Trump’s cybersecurity executive order calls for power grid assessment
The Trump Administration pledged to make cybersecurity a primary concern throughout his campaign, but was slow to deliver as he pushed through multiple orders rolling back former President Obama’s key actions on energy, climate and healthcare.
But the order appears to address concerns held by utility officials, who have long worried about a massive blackout stemming from a cyberattack. A major in the Ukraine two years ago and a scare at a Vermont utility earlier this year highlighted additional concerns over the vulnerability of the grid to a major attack.
In Utility Dive’s latest sector survey of more than 600 utility professionals, respondents named physical and cyber security the most pressing issue facing their companies today.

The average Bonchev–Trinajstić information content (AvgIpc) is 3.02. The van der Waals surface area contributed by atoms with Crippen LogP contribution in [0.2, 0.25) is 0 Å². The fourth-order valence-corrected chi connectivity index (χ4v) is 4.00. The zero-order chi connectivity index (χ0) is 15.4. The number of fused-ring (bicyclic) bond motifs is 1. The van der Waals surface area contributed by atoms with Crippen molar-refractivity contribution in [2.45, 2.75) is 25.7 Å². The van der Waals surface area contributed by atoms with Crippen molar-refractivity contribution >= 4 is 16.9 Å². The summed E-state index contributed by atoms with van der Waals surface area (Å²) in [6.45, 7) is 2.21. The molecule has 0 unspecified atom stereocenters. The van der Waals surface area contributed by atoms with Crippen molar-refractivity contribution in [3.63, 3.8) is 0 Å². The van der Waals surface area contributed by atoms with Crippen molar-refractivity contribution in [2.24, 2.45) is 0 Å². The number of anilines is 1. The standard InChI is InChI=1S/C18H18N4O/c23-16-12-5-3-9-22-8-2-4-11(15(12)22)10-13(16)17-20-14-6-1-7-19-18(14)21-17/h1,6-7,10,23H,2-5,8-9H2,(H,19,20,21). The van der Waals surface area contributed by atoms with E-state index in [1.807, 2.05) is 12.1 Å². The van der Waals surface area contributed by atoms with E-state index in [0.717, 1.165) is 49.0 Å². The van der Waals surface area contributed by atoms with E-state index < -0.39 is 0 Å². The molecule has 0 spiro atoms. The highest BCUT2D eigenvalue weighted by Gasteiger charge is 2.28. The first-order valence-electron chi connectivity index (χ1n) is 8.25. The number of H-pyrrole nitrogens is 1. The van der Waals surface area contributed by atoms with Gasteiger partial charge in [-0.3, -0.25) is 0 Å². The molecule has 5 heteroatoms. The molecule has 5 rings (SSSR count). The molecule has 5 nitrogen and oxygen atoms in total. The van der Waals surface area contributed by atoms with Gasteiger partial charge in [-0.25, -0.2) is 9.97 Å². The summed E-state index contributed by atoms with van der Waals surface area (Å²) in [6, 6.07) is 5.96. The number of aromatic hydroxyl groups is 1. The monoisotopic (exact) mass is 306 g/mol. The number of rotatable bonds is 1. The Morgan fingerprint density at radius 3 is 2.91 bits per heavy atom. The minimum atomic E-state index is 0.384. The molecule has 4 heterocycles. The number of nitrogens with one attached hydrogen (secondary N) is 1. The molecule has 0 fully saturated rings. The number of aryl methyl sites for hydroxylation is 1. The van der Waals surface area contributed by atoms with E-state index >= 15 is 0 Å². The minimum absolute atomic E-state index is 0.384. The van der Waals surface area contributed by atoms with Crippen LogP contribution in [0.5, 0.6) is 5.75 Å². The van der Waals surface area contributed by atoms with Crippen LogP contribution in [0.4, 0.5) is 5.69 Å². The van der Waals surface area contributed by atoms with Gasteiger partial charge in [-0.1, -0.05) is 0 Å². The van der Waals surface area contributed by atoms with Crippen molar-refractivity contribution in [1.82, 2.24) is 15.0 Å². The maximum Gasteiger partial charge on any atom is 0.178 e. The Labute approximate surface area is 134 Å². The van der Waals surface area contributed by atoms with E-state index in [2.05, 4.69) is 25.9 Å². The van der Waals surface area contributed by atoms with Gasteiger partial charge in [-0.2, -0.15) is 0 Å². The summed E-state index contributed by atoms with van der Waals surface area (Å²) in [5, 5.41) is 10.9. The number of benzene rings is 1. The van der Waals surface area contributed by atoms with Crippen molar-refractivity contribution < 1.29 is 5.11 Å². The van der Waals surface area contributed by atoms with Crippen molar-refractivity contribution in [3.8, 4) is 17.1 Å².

According to a report from Lloyd’s of London, a cyberattack on the U.S. grid could cost $1 trillion.
The North American Electric Reliability Corporation (NERC) ran a simulated attack on the U.S. grid in 2015, partnering the industry and government to determine how to improve responses in the event of a real attack. In August of 2016, researchers at the DOE’s Idaho National Laboratory (INL) demanded new awareness for grid security as the rollout of smart grid technology raised the risk of cyber attacks.
“With utilities in the U.S. and around the world increasingly moving toward smart grid technology and other upgrades with inherent cyber vulnerabilities, correlative threats from malicious cyber attacks on the North American electric grid continue to grow in frequency and sophistication,” the researchers wrote.